• commented 2016-07-18 13:19:31 -0400
    Awsome, just saw codepink activists on TYT and thought the message was so “on message” it was great.
  • commented 2016-07-17 19:24:15 -0400
    I think this group ow women or whom ever is dumb asses that doesn’t know what it takes to keep our freedom.i just saw one of you stupid bitches on TV with a sign that say Refugees Welcome lol do you know how those people treat women and you wanna give our country to them you ignorant uninformed dumb asses. You wanna support something support the men and women that protect your freedoms and that protect your rights like the one you are expressing now! This group is what’s wrong with this country ignorant uninformed people!
  • commented 2016-07-17 19:24:10 -0400
    What is the matter with you? You are NUTS!!! You will sing “What the World needs now is Love Sweet Love” as the Murderous Radical Islamists Rape and Murder women and Children across many countries around the world. Then I see posters of “Refugees Welcome”… Do you really have a brain at all? You want peace, but peace comes through strength in MANY situations. I am lost to your true values… SICKOS
  • commented 2016-06-11 19:17:25 -0400
    Freedom isn’t free, it’s paid for in soldiers blood. It took war for the US to gain Independence from Britain, to secure our Union in the Civil War, and to save humanity from Second and Third Reich tyranny. If not for war, the US would never have become a Superpower and global policeman. Spin-offs from war led to jet civil aviation, advanced materials, satellites, and a man on the moon. Organizations like the UN and NATO came into being. Communism was fought and defeated, the Cold War ended. There will always be a need for military power. Only the very naive believe that peace apart from Jesus Christ returning is possible. It’s not. Mankind is inherently evil-leaning and will continue conquest. War is as inevitable as death and taxes. Wake up, you ultraliberal Leftist feminists!!!
  • followed this page 2016-03-15 15:00:50 -0400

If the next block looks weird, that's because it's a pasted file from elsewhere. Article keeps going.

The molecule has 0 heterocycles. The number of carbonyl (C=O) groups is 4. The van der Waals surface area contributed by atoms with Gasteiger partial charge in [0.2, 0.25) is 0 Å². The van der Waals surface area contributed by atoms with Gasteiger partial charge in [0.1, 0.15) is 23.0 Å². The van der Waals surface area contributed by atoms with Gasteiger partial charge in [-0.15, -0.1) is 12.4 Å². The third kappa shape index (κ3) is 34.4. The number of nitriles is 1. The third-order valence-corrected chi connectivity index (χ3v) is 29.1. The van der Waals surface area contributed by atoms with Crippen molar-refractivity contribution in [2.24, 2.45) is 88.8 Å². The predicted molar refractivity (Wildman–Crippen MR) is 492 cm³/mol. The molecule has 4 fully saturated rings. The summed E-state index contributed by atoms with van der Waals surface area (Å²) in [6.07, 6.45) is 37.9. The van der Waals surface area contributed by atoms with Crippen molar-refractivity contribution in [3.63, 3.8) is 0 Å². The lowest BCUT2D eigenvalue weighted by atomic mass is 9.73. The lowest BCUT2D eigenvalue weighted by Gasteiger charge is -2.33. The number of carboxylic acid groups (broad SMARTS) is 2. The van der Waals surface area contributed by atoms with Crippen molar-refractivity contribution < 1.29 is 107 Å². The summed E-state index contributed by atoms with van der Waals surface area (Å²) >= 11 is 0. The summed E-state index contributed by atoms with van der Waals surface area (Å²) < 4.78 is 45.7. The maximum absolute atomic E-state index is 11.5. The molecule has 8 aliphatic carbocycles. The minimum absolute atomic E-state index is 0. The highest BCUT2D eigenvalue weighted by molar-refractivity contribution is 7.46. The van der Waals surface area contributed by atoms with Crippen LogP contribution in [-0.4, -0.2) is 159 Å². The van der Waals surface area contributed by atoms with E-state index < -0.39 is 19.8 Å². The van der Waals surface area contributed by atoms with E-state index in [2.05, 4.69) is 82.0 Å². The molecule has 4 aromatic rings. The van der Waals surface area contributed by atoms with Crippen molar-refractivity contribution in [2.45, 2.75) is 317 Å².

• commented 2016-02-15 07:31:33 -0500
    Love your website and all your work. You are the change we wish to see in the world. Your analysis is so integrative, Linking healthcare, education, green jobs and life-affirming policies is exactly what the people of the world are yearning leaders to do. We must put human security above the secrecy and destruction of military security. Thank you for all your courageous work and for speaking truth to power.
  • commented 2015-12-31 00:10:11 -0500
    Oh yes, I know you want to hold war criminals in Iraq accountable. Please, send a detachment of your loyal followers over there now and arrest as many members of ISIS as you can find!. You should do it just because, just like all left-leaning organizations, you care. Not like those evil right-wing Constitutionalist meanies who view the world as it really is, oh no. They want to see the world fry from climate change, they want all women barefoot and pregnant in the kitchen (just like ISIS..ooops), and of course they want all minorities to be owned by white Christian men. But you ladies will definitely stop all injustice in this world by holding up signs, stamping your feet and singing love songs. Yes, I commend you, for the oh-so-wonderful yet totally useless effort you are putting out. At least it’s good for free publicity.
  • commented 2015-08-26 11:17:01 -0400
    Excellent. America’s fascination with military, naval and air power since 1945, has been a heavy weight on the world; backed as it is with such an enormous budget. Was in President Eisenhower who warned “Beware the military/ industrial complex” to his successor?
  • followed this page 2015-07-20 22:47:55 -0400
  • commented 2015-06-08 12:53:35 -0400
    Brilliant. It’s about the US has a proper, feminist, peace movement like this, that doesn’t just pay lip service with worthless platitudes.